Le CA est garant de l’intégrité de l’entreprise

Aujourd’hui, j’ai retenu un article publié par Richard Leblanc* dans le Magazine for Canadian Listed Companies (Listed) qui traite d’un sujet de grande actualité dans toutes les sphères de la vie organisationnelle : La valeur de l’intégrité.

Comme le dit si bien l’auteur, les entreprises sont portées à qualifier certains employés de pommes pourries lorsqu’elles découvrent des manquements à l’éthique. Il est vrai que certains individus sont responsables de plusieurs problèmes reliés au manque d’intégrité et d’honnêteté mais les comportements des employés sont largement dépendants de la culture de l’entreprise, des pratiques en cours, des contrôles internes …

Richard Leblanc croit que les défaillances, en ce qui a trait à l’intégrité des personnes, sont souvent du ressort du conseil d’administration lequel n’exerce pas un fort leadership éthique et n’affiche pas des valeurs claires à ce propos.

Cette affirmation implique que tous les membres d’un conseil d’administration doivent faire preuve d’une éthique exemplaire : « Tone at the Top ». Les membres sont en mesure d’évaluer cette valeur au sein de leur conseil et au sein de l’organisation.

C’est la responsabilité du conseil de veiller à ce que de solides valeurs d’intégrité soient transmises à l’échelle de toute l’organisation, que la direction et les employés connaissent bien les codes de conduites et que l’on s’assure d’un suivi adéquat à cet égard.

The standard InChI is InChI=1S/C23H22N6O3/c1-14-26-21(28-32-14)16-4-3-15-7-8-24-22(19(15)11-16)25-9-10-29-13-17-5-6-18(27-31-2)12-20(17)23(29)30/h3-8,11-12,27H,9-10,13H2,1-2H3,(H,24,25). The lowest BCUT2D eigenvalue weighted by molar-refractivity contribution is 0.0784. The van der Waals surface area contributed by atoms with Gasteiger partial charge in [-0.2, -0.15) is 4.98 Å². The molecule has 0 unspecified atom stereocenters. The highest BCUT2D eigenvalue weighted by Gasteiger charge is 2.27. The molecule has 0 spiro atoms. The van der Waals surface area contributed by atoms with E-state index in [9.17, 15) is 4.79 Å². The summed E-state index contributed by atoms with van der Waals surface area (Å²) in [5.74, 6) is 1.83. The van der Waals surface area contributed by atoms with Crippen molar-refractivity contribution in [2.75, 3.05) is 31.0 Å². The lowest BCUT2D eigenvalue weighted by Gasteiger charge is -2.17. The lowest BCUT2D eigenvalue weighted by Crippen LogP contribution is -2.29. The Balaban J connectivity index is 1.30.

Les administrateurs doivent poser les bonnes questions afin de s’assurer de la transmission efficace du code de conduite de l’entreprise.

This lax control environment, where self-interest is pursued and where pressure is applied, is the heart of ethical failure.

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Integrity? The buck stops at the board

La valeur de l’intégrité transmise par le CA


There is not an excuse I have not heard for ethical failure. But when I investigate a company after allegations of fraud, corruption or workplace wrongdoing, I almost always find a complacent, captured or entrenched board that did not take corrective action. In a few cases, boards actually encouraged the wrongdoing.